Racial equity proposals get solid shareholder support

By James Langton | February 23, 2024 | Last updated on February 23, 2024
2 min read
Diverse business people in a meeting
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Shareholder proposals calling for action on racial equity issues garnered support in last year’s proxy season, while anti-ESG proposals failed to gain traction, according to Vancouver’s Shareholder Association for Research and Education (SHARE).

The firm tracked 41 shareholder proposals related to racial equity issues in Canada and the U.S., including 15 that called on companies to carry out independent racial equity audits. The audit proposals received an average of 23% shareholder support.

In Canada, only two of these proposals went to a vote, at Royal Bank of Canada (RBC) and the Bank of Montreal (BMO) — where they received 42% and 38% support from shareholders, respectively. In the wake of those votes, both banks committed to carry out audits.

Two other proposals on the issue were withdrawn after engagement with the firms: National Bank of Canada and CIBC.

There were also 26 proposals aimed at enhancing workplace diversity, equity and inclusion (DEI), the report noted. Ten of these called on companies to disclose racial and gender pay metrics.

“These proposals tend to perform better than proposals asking for a broader DEI report as they received 33.8% shareholder support on average,” SHARE said, noting that one achieved majority (52%) support.

Proposals that asked companies to report on DEI efforts overall received 25.3% support on average, including one company where the issue received majority support.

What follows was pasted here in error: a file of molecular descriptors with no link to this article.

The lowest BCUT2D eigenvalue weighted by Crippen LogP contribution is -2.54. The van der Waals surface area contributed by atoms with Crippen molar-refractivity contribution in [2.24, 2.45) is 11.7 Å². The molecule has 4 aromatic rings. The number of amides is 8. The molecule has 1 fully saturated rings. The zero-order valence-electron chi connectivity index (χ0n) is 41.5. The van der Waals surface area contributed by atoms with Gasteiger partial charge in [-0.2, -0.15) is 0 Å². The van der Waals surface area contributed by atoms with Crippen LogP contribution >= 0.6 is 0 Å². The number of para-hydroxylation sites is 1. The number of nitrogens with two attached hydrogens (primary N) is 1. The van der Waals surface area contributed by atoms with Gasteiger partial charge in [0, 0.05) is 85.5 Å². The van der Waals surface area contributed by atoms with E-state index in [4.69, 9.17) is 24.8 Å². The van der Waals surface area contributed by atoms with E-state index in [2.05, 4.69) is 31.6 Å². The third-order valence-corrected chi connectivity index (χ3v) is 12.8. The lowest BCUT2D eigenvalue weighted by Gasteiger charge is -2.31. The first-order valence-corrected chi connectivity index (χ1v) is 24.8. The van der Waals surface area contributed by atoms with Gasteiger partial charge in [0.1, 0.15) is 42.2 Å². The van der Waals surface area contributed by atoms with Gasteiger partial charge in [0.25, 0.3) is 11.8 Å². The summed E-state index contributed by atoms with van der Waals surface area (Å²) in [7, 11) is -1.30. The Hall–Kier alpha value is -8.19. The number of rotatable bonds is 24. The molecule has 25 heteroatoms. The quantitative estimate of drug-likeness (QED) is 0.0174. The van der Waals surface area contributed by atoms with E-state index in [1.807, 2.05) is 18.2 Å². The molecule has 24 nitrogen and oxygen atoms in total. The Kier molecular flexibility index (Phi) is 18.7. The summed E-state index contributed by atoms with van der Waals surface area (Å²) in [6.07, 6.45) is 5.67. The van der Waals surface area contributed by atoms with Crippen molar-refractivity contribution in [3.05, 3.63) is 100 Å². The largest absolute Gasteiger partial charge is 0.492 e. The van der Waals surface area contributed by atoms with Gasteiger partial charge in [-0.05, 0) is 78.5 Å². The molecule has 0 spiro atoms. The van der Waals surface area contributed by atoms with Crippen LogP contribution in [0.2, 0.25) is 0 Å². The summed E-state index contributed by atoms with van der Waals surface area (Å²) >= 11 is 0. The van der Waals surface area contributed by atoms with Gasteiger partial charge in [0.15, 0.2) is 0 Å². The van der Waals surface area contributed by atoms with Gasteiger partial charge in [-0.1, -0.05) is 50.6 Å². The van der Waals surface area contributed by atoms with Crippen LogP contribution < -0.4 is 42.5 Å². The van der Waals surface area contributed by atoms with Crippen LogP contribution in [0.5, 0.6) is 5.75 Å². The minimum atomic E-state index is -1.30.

But anti-ESG proposals garnered very little shareholder support, SHARE said: “Some shareholder proposals labelled as racial equity proposals were actually resolutions filed by organizations in the United States to block initiatives on racial equity.”

In some cases these proposals were designed to prevent filings by other shareholders, and in others they called for the company to discontinue equity efforts.

On average, these proposals received less than 1.6% support from shareholders, according to the report: “These proposals received exceptionally low votes as investors were, for the most part, able to distinguish them from other efforts.”

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James Langton

James is a senior reporter for Advisor.ca and its sister publication, Investment Executive. He has been reporting on regulation, securities law, industry news and more since 1994.